Rock stars and rappers love partying at strip clubs — no surprise there, Captain Obvious. Even so, it seems fairly rare that a veteran rock drummer like Shannon Larkin of Godsmack could vividly recall strip-club escapades from two decades ago. And yet …
“Ah, that crazy strip-club era,” Larkin recalls of the time that he and the band spent renting a home in Miami to write their 2003 album “Faceless.” “One night we started the party somewhere else at the house or at the studio or wherever. By the time we get to the club — remember, in Miami, they’re open 24-7 — it’s like four in the morning and our security guard ‘DC’ is literally carrying me over his shoulder. Thankfully we knew the bouncer since we’d been there a few times already. The bouncer was like, ‘Oh man, your drummer doesn’t look so hot.’ I remember Sully (Erna, Godsmack’s lead singer and guitarist) saying to the guy, ‘Oh he’s just a little sloppy tonight. He’ll be alright.’ And they let us in. A lot of people have stories about being carried out of the strip, but I got carried in.”
It’s hard to believe, but Larkin, Sully and the rest of Godsmack (including bassist Robbie Merrill and lead guitarist Tony Rombola) are nearing the 25th anniversary of their self-titled debut album. The band will mark that occasion with the release of a brand-new, full-length studio album, “Lighting Up the Sky,” and its first single, “Surrender,” which is available for all adult club DJs via Bob Chiappardi and StripJointsMusic.com.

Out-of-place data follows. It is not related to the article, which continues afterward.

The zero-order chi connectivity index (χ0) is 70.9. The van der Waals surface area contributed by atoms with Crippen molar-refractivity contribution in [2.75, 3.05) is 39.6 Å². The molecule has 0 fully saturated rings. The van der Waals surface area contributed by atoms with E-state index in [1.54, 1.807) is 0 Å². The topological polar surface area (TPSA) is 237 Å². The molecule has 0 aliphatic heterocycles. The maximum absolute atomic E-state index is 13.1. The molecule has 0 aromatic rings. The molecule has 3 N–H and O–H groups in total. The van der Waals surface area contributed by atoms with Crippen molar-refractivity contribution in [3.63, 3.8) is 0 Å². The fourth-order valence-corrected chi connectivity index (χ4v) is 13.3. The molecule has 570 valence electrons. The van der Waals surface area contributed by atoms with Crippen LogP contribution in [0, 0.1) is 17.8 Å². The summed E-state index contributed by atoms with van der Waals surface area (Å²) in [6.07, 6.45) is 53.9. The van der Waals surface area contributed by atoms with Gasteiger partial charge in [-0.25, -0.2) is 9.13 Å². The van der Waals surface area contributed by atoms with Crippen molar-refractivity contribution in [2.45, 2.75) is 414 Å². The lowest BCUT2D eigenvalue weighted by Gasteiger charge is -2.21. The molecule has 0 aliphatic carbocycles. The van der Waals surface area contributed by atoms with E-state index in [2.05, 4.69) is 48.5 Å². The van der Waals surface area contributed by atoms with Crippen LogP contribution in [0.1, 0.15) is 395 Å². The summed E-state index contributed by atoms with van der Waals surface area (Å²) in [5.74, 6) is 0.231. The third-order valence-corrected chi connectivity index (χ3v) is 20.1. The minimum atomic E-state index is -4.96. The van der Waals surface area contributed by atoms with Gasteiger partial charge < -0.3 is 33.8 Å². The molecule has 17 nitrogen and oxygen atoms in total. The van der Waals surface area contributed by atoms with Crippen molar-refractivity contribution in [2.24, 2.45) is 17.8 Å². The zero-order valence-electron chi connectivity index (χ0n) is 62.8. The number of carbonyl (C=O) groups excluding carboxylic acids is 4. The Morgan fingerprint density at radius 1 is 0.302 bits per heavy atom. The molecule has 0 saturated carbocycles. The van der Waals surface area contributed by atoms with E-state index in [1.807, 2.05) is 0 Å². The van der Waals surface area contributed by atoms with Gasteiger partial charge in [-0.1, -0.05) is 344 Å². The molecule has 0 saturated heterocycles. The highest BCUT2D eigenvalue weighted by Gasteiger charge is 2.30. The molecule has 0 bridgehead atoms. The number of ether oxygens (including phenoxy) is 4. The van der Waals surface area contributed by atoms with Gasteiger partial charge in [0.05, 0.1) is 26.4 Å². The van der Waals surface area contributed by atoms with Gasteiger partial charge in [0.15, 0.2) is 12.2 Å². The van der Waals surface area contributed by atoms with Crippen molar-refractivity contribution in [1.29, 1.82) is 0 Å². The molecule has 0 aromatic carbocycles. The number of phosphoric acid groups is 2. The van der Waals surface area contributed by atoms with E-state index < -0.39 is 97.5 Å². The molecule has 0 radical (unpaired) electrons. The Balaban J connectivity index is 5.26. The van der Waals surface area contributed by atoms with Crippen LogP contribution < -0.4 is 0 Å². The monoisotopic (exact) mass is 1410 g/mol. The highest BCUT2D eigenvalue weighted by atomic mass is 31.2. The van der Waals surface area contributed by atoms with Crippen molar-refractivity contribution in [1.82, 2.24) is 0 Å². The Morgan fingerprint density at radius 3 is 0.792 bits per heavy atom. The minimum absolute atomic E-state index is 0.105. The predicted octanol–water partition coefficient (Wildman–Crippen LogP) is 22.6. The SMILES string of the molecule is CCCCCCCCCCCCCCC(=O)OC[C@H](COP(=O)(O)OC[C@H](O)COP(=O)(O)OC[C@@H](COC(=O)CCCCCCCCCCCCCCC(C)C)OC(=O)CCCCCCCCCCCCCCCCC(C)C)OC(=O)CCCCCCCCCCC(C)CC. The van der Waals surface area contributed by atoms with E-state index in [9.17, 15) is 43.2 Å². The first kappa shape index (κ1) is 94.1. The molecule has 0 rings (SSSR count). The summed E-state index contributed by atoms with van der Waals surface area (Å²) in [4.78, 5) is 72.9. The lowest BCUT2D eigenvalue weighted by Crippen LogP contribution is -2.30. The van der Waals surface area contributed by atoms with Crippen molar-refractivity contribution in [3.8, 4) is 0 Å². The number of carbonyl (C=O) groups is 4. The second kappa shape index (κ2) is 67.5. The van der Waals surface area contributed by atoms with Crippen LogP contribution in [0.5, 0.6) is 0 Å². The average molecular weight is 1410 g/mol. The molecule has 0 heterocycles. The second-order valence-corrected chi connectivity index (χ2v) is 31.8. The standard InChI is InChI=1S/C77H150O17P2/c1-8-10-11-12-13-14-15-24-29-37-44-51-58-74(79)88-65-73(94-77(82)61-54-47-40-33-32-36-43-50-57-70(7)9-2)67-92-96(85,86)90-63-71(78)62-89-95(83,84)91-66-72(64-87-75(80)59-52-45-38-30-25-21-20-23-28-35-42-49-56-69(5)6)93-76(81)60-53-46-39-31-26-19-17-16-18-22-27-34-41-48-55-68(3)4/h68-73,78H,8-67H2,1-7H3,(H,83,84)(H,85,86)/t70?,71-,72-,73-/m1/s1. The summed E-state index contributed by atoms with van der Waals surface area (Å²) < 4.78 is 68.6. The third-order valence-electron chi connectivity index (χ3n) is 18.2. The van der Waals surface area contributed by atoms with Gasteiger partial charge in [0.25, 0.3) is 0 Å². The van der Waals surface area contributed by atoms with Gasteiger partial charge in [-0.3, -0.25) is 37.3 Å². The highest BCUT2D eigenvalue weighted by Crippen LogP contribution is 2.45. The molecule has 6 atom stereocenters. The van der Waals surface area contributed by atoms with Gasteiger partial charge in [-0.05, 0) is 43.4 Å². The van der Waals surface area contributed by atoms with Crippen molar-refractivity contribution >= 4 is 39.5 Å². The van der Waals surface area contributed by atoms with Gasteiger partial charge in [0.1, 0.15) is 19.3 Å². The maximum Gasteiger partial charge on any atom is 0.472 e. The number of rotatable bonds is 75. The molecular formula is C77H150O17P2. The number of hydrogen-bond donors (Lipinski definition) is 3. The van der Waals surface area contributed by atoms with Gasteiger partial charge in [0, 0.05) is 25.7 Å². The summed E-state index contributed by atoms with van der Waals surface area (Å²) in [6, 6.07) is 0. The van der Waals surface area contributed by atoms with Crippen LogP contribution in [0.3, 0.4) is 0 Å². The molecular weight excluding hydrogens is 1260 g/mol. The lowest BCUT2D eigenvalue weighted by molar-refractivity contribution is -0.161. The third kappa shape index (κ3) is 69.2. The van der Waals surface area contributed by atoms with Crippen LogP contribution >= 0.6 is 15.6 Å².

In conjunction with ExoticDancer.com, Ilan Fong and Danny Meyers of PANDA and the “What’s Hot in the Strip Clubs” podcast interviewed Larkin on the new song and album, whether or not rock is actually “dead,” and more memorable strip-club mischief!
ED: What inspires the band now musically compared to when it first started? Uh, and then they mentioned you’ve been in the band since 2002.
LARKIN: Sully has always been inspired by true life. Every song is pretty much about what he’s going through in his life. And that’s from “Keep Away” all the way up to the new song “Surrender.” Real-life experience is what inspires him to write the lyrics, and we just get together as four guys and try and make cool jams.
“The bouncer was like, ‘Oh man, your drummer doesn’t look so hot.’ I remember Sully (Erna, Godsmack’s lead singer and guitarist) saying to the guy, ‘Oh he’s just a little sloppy tonight. He’ll be alright.’ And they let us in. A lot of people have stories about being carried out of the strip, but I got carried in.” – Shannon Larkin
ED: Godsmack is set to release a brand-new, full-length album. But does the band believe that full-length albums are still the standard, or as have some suggested, will it be more about singles or EPs in the future?
LARKIN: Well, the unfortunate truth is that it is about singles and EPs now. Godsmack still makes full-length records, at least this final one (note: Sully Erna has suggested that this will be the last full-length studio album from Godsmack) is made to be played as a body of work in which you experience valleys and you experience peaks. And it should be a rollercoaster ride of a record. You know, my favorite records are albums like Pink Floyd’s “Dark Side of the Moon.” You put it on and you wanna hear the whole thing, man.
ED: Aside from your time in Godsmack (note: Larkin joined Godsmack in 2002), what are some of your favorite memories of your times in bands like Amen, Candlebox, Ugly Kid Joe, Wrathchild America/Souls At Zero, etc. Obviously, there’s a big difference between playing clubs and arenas and you’ve done both throughout your career.
LARKIN: I am so grateful and appreciative to each band and each path that my career has taken because each one I felt has been necessary for my humility and just the way I wanna walk around and present myself as a drummer and as a human, as a father, you know, as a musician. You know what I mean? So every memory that I have is positive, even the negative ones, if that makes sense.
ED: What initially inspired you to be a musician, and specifically, why did you gravitate toward the drums?